Topics discussed in the Lectures 11/6-11/15 for Graduate Nuclear Physics 
(PHYS722/822 Fall 2018)

Lecture 1

Nucleon-Nucleon Interaction Models

  1. Gluon and Quark exchange, plus Pauli-repulsion between like quarks in overlapping nucleons
    1. Gluon exchange based on Constituent Quark model plus 1-gluon exchange potential - not a good description for reasonable distances (because of confinement of non-color singletts)
    2. Pauli repulsion related to minimum energy to excite a nucleon (i.e. to move a quark into a different state) of 300 MeV
    3. Quark exchange between nucleons can change their charge (p->n and at the same time n->p)
    4. Gives reasonable (semi-quantitative) description of short range repulsive part of the nucleon-nucleon potential (plus maybe intermediate range)
  2. Quark-antiquark pair (= meson) exchange
    1. Similar to quark exchange (just reverse direction of one quark in time)
    2. Very good description of many aspects of NN potential
    3. Preferred because meson states are color-neutral and have relatively low mass (longer range)
    4. E.G.: pion mass = 140 MeV corresponds to range of 1.4 fm
    5. Will study one-pion exchange potential (OPEP) and generalizations to other mesons - so far only model that gives perfect agreement with data, especially long range part
  3. Chiral Symmetry and ChPT
    1. Based on chiral symmetry of QCD Lagrangian (quarks of opposite helicity are indistinguishable and don't couple to each other except for their masses)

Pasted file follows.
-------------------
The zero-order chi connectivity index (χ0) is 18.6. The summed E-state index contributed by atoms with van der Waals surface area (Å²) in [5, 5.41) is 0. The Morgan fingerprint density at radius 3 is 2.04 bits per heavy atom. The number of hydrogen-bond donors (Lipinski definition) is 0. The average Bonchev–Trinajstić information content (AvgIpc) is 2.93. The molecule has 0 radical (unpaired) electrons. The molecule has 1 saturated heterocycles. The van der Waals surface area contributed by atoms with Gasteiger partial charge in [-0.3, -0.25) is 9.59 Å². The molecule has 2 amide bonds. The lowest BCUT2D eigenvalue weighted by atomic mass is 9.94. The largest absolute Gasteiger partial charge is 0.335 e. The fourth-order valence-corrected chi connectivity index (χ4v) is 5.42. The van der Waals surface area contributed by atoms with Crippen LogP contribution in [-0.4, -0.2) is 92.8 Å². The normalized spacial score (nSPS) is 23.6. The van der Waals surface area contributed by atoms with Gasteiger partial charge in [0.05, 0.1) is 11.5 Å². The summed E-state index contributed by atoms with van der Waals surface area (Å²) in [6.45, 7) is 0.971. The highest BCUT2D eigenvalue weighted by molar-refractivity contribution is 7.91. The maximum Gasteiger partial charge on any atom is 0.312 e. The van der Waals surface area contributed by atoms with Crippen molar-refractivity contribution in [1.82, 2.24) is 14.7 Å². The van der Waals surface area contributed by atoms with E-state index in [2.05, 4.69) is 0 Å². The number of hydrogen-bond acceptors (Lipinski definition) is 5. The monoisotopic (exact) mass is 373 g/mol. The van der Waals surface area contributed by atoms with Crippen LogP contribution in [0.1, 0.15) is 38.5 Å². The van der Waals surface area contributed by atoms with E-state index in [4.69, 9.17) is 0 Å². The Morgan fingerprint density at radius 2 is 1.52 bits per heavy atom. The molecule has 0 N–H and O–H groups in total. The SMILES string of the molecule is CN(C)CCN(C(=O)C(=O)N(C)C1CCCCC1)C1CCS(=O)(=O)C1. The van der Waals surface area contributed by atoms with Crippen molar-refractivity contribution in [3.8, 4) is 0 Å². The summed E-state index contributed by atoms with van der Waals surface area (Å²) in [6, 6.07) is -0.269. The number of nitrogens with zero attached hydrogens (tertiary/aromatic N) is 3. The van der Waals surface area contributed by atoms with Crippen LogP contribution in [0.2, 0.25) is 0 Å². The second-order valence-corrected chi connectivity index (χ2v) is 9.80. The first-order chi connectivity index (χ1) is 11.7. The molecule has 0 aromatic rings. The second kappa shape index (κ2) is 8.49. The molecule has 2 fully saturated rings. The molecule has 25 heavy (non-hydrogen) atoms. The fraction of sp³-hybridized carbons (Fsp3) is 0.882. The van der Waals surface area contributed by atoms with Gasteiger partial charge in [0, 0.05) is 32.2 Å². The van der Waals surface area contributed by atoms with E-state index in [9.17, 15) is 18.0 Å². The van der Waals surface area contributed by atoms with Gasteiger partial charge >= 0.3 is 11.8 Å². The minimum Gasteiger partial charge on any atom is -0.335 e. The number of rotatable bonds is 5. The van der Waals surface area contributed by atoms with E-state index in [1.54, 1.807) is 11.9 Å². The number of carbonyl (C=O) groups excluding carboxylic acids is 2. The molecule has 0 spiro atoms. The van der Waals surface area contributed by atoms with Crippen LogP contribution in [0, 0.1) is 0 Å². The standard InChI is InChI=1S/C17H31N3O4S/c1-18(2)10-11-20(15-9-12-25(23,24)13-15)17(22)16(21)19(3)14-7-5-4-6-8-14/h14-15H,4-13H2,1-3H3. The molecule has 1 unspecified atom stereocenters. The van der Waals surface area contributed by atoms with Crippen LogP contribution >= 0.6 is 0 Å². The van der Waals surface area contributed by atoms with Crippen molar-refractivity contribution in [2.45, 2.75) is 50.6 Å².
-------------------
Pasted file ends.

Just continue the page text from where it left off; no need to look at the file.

2. Chiral symmetry is spontaneously broken (because QCD prefers quark-antiquark pairs with negative parity over quark-quark pairs with positive ones). Consequence: Low (theoretically, zero) mass modes of the "quark condensate" called Goldstone bosons (pions, kaons and etas). This constrains the Lagrangian for processes involving nucleons and pseudoscalar mesons.
    3. Chiral symmetry is also violated by the (small) quark masses, so Goldstone bosons are not totally massless. But one can expand the interaction in small parameters like mp/mN to make definite predictions (Chiral Perturbation Theory).
  4. Effective Field Theory (EFT) approaches
    1. Describe Nature on different, separate length and mass scales without using underlying theory except for its symmetries
    2. Example: Chiral symmetry, see above
    3. In the context of NN interaction, EFT means applying all symmetries (including chiral symmetry) of the QCD lagrangian but not explicitely taking into account underlying degrees of freedom like pions or quarks. This gives a most general lagrangian which contains many parameters one can constrain with data.
  5. General form of potential allowed by symmetries like rotation, translation, isospin,... (see Wong)
    1. Somewhat in the same spirit as EFT, but much older and restricted to space-time and isospin symmetries
    2. 4 important terms: Central potential V(r), spin-spin (ss) interaction, spin-orbit (Ls) interaction and tensor (S12) interaction.
    3. Each term occurs twice: once without isospin dependence, and once with t1.t2 (which measures total isospin of NN combination). The latter terms are responsible for charge-changing pion exchange etc.
    4. Tensor term is important for long-range part of potential and arises "naturally" from pion exchange. QED analogy: magnetic dipole-dipole interaction

Lecture 2

NN potentials and phase shifts continued

Lecture 3

The deuteron - ground state properties

If/as time permits:

Lecture 4

Few body nuclei (A = 2,...,8) - ground state properties

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